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The 2014 Revenue Wobble in Philip Morris’s Asia Segment

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Sales and operating profit overview

In 2014, Philip Morris International’s (PM) Asia segment reported net revenues totaling $8.7 billion, excluding excise taxes—a 16.9% decline compared to 2013. The region’s net revenue including excise taxes decreased 8.3%. This decline was primarily due to the adverse impact of foreign currencies, which accounted for $1 billion, and to unfavourable product volumes and mixes, which accounted for $0.9 billion.

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The Asia segment contributed to 29.3% of the company’s total revenue in 2014. The region’s operating profit decreased by 31% compared to 2013, to $3.2 billion, but the decrease was due to higher manufacturing costs, primarily in Indonesia. These higher costs were driven by higher clove prices and costs related to the recent shift in Kretek cigarette production, from hand-rolled to machine-made products.

A factory closure in Australia and unfavourable volumes and product mixes also led to decreases in operating income. The operating profit of this segment contributed to 26.4% of the company’s total operating profit.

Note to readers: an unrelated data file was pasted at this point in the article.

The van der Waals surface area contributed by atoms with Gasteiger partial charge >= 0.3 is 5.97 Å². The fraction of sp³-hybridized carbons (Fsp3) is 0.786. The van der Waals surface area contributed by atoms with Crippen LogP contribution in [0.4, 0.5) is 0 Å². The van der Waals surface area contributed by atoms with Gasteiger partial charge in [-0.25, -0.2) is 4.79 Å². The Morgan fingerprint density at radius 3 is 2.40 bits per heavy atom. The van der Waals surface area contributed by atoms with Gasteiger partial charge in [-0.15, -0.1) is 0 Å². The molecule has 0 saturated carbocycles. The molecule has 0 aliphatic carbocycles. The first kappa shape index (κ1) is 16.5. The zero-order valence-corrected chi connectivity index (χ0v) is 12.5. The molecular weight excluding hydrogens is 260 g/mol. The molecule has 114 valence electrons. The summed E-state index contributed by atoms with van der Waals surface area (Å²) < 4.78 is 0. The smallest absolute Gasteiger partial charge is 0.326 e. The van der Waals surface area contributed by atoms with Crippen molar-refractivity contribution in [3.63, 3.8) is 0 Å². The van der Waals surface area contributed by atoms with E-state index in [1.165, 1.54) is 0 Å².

Cigarette volumes and market share

Philip Morris’s cigarette volumes decreased in Asia mainly due to tax-driven price increases and competitive pricing in deep discount locations like Japan and Pakistan. The market share of Marlboro and Lark decreased in Japan by 11.6% and 10%, respectively, in 2014. However, peer brands like British American Tobacco’s (BTI) Kent, Imperial Tobacco Group’s (ITYBY) Davidoff, and Japan Tobacco’s (JAPAF) Mevius gained significant growth in Japan. Vector Group (VGR) is diversified only in the US and has no presence in Asia.

Philip Morris’s cigarette market share still increased in Korea and Indonesia by 1.2% and 1.9%, respectively, in 2014. These increases were due to higher sales of Parliament in Korea and Marlboro’s white cigarette in Indonesia.

Optimizing manufacturing base

In Asia, particularly, total consumption tends to increase with increases in population growth, economic development, and retail development. Due to tariffs and other constraints, Philip Morris plans to establish smaller manufacturing units in Asia, a strategy that should help optimize manufacturing bases while taking into consideration the evolution of trade blocks.

Philip Morris is the third-largest component in the Consumer Staples Select Sector SPDR ETF (XLP), with 7.2% of the portfolio’s total weight.

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